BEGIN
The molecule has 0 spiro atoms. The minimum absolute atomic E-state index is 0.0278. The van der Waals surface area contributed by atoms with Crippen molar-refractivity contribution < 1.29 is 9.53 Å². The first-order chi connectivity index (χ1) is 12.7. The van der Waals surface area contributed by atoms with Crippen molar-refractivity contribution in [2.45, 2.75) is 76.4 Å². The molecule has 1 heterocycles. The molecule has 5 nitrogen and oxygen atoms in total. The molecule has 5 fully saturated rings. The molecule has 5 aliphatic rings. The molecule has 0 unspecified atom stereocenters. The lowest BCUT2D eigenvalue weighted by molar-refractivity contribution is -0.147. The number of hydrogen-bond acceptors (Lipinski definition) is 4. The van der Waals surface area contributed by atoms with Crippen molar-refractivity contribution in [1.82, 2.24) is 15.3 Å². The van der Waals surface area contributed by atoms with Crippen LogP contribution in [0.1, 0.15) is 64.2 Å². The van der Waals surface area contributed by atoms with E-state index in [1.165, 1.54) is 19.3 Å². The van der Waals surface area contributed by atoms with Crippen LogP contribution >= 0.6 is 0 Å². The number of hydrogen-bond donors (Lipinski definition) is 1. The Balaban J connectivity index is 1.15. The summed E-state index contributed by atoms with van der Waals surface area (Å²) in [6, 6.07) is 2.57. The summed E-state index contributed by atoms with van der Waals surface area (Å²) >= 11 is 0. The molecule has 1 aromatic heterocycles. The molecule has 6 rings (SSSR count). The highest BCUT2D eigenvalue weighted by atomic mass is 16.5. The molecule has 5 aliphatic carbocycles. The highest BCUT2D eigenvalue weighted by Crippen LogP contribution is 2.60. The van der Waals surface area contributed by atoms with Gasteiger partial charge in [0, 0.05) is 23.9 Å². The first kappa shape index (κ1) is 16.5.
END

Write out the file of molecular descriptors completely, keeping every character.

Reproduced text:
The molecule has 0 spiro atoms. The minimum absolute atomic E-state index is 0.0278. The van der Waals surface area contributed by atoms with Crippen molar-refractivity contribution < 1.29 is 9.53 Å². The first-order chi connectivity index (χ1) is 12.7. The van der Waals surface area contributed by atoms with Crippen molar-refractivity contribution in [2.45, 2.75) is 76.4 Å². The molecule has 1 heterocycles. The molecule has 5 nitrogen and oxygen atoms in total. The molecule has 5 fully saturated rings. The molecule has 5 aliphatic rings. The molecule has 0 unspecified atom stereocenters. The lowest BCUT2D eigenvalue weighted by molar-refractivity contribution is -0.147. The number of hydrogen-bond acceptors (Lipinski definition) is 4. The van der Waals surface area contributed by atoms with Crippen molar-refractivity contribution in [1.82, 2.24) is 15.3 Å². The van der Waals surface area contributed by atoms with Crippen LogP contribution in [0.1, 0.15) is 64.2 Å². The van der Waals surface area contributed by atoms with E-state index in [1.165, 1.54) is 19.3 Å². The van der Waals surface area contributed by atoms with Crippen LogP contribution >= 0.6 is 0 Å². The number of hydrogen-bond donors (Lipinski definition) is 1. The Balaban J connectivity index is 1.15. The summed E-state index contributed by atoms with van der Waals surface area (Å²) in [6, 6.07) is 2.57. The summed E-state index contributed by atoms with van der Waals surface area (Å²) >= 11 is 0. The molecule has 1 aromatic heterocycles. The molecule has 6 rings (SSSR count). The highest BCUT2D eigenvalue weighted by atomic mass is 16.5. The molecule has 5 aliphatic carbocycles. The highest BCUT2D eigenvalue weighted by Crippen LogP contribution is 2.60. The van der Waals surface area contributed by atoms with Gasteiger partial charge in [0, 0.05) is 23.9 Å². The first kappa shape index (κ1) is 16.5.